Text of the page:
The building of tension coupled with the eeriness of the murder itself, the inclusion of the haunts of the old gods, all held my attention completely. The centre piece is the stone God, the Far Breige, to which the murder victim was Bound in a macabre lovers knot, the scene all hidden by the secretive mists, until the clarity of the sun cuts through, exposing all.
As Mara, Brehon of the Burren, goes persistently and quietly about her business as the Brehon we are also treated to her canny observations about the people around her, her scholars and those she must interview to get to the truth.
And that truth is in danger of being lost amongst the community's legends and beliefs in relation to the old gods.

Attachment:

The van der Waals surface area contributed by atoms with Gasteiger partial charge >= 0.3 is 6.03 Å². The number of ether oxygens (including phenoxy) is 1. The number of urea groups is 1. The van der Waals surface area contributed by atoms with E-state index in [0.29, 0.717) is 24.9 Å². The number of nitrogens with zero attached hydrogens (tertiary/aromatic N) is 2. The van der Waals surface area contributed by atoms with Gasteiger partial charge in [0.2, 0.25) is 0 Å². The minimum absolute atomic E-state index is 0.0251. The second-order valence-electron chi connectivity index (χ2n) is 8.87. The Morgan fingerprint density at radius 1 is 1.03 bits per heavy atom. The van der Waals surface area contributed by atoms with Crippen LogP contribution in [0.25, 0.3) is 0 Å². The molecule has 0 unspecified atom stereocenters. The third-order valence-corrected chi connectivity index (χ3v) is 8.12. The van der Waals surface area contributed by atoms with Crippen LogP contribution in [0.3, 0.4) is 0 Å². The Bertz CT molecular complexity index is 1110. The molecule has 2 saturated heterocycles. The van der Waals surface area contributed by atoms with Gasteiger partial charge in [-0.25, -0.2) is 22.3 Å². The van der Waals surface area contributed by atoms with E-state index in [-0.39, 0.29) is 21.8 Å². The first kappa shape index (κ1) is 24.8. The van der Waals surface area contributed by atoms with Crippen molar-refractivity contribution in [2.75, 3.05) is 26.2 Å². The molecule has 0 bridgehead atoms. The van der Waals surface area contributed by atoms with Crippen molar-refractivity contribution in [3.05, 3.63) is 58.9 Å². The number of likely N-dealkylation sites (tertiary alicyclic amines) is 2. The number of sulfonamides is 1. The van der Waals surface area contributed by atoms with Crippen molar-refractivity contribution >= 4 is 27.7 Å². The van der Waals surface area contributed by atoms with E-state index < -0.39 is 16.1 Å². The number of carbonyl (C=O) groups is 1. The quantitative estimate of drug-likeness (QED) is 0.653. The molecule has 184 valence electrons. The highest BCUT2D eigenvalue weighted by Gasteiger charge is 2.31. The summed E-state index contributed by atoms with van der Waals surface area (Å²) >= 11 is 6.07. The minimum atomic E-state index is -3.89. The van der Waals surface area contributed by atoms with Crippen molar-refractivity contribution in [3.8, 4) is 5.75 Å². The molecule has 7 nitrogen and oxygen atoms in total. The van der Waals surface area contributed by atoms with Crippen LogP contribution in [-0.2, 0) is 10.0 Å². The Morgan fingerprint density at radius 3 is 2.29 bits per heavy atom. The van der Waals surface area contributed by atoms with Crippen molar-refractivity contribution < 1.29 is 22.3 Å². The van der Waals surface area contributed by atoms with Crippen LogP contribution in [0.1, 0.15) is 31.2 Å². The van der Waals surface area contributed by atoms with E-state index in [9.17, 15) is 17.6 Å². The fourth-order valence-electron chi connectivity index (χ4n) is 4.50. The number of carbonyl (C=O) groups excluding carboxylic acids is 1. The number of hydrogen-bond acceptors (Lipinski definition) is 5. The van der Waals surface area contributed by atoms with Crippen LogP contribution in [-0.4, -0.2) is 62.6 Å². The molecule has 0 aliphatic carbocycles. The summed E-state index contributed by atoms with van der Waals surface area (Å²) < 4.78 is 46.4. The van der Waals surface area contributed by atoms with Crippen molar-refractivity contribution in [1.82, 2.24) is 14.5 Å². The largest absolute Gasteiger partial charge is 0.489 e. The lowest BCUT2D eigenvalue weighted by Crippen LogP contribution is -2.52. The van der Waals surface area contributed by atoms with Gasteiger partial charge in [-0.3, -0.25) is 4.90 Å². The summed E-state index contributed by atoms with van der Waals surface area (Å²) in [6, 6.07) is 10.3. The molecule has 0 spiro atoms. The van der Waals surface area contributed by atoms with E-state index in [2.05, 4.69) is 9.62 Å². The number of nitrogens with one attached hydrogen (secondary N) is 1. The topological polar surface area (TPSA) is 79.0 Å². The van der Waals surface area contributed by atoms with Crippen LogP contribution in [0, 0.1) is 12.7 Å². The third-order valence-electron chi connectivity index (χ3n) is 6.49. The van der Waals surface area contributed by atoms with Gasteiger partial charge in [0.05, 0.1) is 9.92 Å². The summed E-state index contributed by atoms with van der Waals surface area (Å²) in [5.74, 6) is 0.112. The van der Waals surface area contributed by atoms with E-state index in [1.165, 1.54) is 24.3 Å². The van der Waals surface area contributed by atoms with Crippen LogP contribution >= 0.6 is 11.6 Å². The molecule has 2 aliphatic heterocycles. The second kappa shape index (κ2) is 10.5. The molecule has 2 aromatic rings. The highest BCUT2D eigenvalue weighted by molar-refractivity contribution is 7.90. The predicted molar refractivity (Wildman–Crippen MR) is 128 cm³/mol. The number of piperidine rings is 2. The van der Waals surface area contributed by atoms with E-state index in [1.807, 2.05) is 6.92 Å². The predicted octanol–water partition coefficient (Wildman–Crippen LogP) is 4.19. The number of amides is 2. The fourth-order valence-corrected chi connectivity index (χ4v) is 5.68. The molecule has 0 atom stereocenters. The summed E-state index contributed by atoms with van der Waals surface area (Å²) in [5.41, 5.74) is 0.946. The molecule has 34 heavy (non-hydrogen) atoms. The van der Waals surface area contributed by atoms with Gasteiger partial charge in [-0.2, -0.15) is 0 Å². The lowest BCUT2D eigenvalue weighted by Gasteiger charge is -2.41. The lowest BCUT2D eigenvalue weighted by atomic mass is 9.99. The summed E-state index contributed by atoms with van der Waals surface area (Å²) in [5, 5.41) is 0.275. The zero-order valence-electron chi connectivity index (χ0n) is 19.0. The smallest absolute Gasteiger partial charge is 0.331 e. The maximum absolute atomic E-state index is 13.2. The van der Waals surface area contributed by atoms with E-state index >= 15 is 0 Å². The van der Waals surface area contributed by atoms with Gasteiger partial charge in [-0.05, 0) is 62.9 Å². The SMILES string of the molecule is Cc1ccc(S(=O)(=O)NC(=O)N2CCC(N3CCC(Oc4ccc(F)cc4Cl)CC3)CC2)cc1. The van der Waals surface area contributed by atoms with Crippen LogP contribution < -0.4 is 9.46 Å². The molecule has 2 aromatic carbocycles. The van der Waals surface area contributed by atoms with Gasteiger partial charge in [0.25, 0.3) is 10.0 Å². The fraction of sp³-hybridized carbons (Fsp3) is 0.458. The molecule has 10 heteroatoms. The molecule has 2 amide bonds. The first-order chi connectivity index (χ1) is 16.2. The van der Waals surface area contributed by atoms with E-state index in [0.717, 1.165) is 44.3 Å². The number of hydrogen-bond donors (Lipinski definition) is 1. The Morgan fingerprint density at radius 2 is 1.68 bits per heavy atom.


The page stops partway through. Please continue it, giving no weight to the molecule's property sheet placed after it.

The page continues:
Mara is indeed a woman to be admired. Her mind is swift. She is reflective and powerful in her understandings, yet always lovingly heeding the situations of the people involved. Her teaching of her students is outstanding. She sees to their hearts and leads them into the art of asking the right questions and viewing each step of the investigation from a multifaceted perspective. She encourages their opinions and listens to their input.
Another engrossing novel set in the late Middle Ages in Ireland, reflecting a rich heritage of law and Justice attuned to the peoples of the land, a sophisticated and often compassionate system to be admired, more communal than adversarial.